Tropical Storm Beryl made landfall at 12:10 a.m. Monday near Jacksonville Beach, Fla., with 70 mph MAX winds. Savannah was missed by a tropical system again – mostly.
Tybee Island wind gusts approaching 40 mph, sustained in the mid-30s with beach erosion, and closed beaches during to horrible and dangerous rip currents. Savannah winds are gusting to 37 mph, just short of tropical-storm-force. Locally heavy rainfall with a half-an-inch in less than five minutes.
More rain and more winds will be coming. Some of the strongest gusts were in the initial bands. Beryl got smaller in size approach land due to new dry air pulled into the system from the upper levels, so most of the strongest gusts stayed south of Interstate 16 with the heaviest squalls over our southern coastal counties from Darien to Jacksonville.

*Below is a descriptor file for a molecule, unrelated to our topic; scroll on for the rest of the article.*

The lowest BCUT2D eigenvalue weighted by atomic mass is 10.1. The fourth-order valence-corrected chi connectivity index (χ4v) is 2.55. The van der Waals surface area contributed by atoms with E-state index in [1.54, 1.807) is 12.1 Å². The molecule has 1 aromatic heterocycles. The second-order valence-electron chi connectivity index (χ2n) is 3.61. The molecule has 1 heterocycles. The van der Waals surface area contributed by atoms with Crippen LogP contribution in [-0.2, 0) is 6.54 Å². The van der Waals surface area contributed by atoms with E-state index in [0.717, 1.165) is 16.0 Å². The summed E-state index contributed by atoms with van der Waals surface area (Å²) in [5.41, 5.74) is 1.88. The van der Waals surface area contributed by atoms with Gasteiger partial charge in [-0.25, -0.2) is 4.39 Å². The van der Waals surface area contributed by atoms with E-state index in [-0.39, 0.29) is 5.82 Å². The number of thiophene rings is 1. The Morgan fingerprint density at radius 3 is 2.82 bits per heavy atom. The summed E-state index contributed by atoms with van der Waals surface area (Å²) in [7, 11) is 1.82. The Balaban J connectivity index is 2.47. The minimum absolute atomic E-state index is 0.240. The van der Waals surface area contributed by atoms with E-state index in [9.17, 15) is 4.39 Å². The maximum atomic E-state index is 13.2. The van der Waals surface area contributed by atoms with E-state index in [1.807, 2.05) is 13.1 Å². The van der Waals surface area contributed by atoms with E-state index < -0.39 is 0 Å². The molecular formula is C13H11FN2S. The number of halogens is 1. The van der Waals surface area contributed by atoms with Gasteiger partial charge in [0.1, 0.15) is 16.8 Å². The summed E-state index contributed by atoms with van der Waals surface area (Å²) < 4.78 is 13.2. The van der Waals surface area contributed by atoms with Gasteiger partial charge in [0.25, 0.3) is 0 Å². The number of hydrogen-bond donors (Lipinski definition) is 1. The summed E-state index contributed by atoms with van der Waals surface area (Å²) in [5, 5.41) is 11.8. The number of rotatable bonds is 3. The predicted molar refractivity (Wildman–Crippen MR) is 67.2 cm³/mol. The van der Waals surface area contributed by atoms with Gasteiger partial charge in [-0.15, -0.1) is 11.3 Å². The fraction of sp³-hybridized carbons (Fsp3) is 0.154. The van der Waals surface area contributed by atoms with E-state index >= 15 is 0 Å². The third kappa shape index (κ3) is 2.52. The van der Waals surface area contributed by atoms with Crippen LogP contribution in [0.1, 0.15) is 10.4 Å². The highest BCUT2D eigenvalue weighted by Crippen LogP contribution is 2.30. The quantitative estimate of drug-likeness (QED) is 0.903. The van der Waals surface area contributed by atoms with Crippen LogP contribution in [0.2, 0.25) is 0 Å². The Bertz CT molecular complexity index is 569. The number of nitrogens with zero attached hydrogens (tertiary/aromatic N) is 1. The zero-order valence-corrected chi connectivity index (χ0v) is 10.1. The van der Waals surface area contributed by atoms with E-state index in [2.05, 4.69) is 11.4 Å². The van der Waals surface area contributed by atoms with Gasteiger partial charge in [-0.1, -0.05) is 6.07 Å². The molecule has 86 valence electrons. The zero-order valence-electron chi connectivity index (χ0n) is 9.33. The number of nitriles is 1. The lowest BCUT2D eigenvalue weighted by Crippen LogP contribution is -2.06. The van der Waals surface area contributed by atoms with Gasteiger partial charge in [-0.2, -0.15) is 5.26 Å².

More squalls will continue to develop, probably enough to wipeout some holiday plans, but the latest guidance suggests lighter rainfall and more dry periods after 11 a.m. Monday, according to WTOC Meteorologist John Wetherbee.
There's one issue unresolved: what happens to Beryl from here? The storm will move inland very slowing now being blocked by high pressure over the Gulf. The official forecast track said the storm will stay a tropical storm over northeast Florida until Monday afternoon dumping up to 8 inches of rain.
Then a new Pacific trough (firing up severe weather across the Midwest late Sunday) will catch the remnants of Beryl and drive her right across Savannah on Tuesday, as a tropical depression, according to Wetherbee. More rain, just not as squally. By Wednesday, Beryl is expected to become a renewed tropical storm off of the North Carolina coast.
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